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At the National Recruitment Federation Annual Conference last week, we spoke with Minister for Social Protection, Joan Burton TD, about the future of Job Bridge – the Irish internship scheme designed to encourage unemployed people on the live register for longer than three months to take up internships in companies and gain new skills and much-needed experience.
Minister Burton gave us a couple of minutes of her time to explain where she sees the future of Job Bridge, which from the very beginning drew criticism from the public that companies were exploiting this “free labour” and not offering worthwhile experience or long-term job prospects to interns. In fact, the day of the NRF conference, the Irish Times reported that 15 companies in Ireland had been banned from applying for Job Bridge interns because they had used the scheme unfairly. Only one company was named (Oxigen Waste Management Services), but it was reported that all 15 had replaced paid employees with unpaid interns.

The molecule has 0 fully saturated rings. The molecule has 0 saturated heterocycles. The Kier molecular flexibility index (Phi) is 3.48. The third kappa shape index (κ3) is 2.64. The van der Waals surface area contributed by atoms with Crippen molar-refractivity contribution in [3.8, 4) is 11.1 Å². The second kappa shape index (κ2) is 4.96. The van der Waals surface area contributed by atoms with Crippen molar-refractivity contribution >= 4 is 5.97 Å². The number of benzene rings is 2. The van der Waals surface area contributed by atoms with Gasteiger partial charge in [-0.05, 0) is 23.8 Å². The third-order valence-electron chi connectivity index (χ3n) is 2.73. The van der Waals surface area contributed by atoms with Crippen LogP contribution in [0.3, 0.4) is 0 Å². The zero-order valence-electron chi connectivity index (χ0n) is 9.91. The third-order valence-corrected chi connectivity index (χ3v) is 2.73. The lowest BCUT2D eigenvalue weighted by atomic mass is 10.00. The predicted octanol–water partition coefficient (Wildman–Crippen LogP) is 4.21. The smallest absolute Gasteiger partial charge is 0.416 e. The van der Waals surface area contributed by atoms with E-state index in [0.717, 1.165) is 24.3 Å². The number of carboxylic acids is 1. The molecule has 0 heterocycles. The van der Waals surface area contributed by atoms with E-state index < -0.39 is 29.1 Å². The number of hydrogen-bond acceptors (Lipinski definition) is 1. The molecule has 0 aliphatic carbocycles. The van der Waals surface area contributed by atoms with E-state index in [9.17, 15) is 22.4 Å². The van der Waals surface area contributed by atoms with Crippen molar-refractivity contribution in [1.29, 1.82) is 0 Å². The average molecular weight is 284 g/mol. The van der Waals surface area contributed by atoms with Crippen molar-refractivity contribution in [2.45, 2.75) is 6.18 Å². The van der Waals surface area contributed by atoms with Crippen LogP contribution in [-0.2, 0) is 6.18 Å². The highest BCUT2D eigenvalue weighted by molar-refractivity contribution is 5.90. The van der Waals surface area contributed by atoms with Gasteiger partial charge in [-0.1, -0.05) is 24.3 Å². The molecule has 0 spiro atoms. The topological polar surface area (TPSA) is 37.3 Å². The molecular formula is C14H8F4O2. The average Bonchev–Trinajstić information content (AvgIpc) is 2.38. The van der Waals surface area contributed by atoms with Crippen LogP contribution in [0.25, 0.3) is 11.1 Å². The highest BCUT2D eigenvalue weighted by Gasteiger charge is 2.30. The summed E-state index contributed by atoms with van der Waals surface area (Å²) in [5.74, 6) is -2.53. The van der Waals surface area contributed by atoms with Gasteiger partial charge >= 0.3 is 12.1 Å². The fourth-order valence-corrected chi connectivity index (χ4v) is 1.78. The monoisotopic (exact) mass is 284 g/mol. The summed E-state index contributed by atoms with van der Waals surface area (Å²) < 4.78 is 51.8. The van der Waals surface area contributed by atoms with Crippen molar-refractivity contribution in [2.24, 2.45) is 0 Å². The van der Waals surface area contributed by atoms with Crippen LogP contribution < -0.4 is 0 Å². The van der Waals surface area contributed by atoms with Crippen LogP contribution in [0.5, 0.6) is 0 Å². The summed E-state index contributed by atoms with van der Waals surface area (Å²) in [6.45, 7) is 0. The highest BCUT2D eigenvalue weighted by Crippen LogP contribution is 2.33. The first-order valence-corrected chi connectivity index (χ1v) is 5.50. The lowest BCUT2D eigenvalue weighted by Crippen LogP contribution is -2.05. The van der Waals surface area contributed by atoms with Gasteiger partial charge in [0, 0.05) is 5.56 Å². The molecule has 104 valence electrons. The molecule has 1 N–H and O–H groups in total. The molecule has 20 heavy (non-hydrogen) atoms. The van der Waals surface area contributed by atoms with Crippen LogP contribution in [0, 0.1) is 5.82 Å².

Minister Burton put the emphasis back on employers and what their role could be in helping alleviate unemployment, provide meaningful experience and also help themselves with extra hands on deck – where most of the 13,500 Job Bridge Interns were taken on in small and medium sized enterprises, it was to their credit that most firms found employees with skills that were hidden away in Dole queues. Re-training and up-skilling is still important, said the Minister, where some unemployed people were being re-trained in software engineering. In Ireland, we have over 4,000 roles unfilled in software engineering and IT development, so filling some of that skills gap with people who were once long-term unemployed is ideal. Can your business find room to mentor an Intern?
Watch the Minister’s interview here: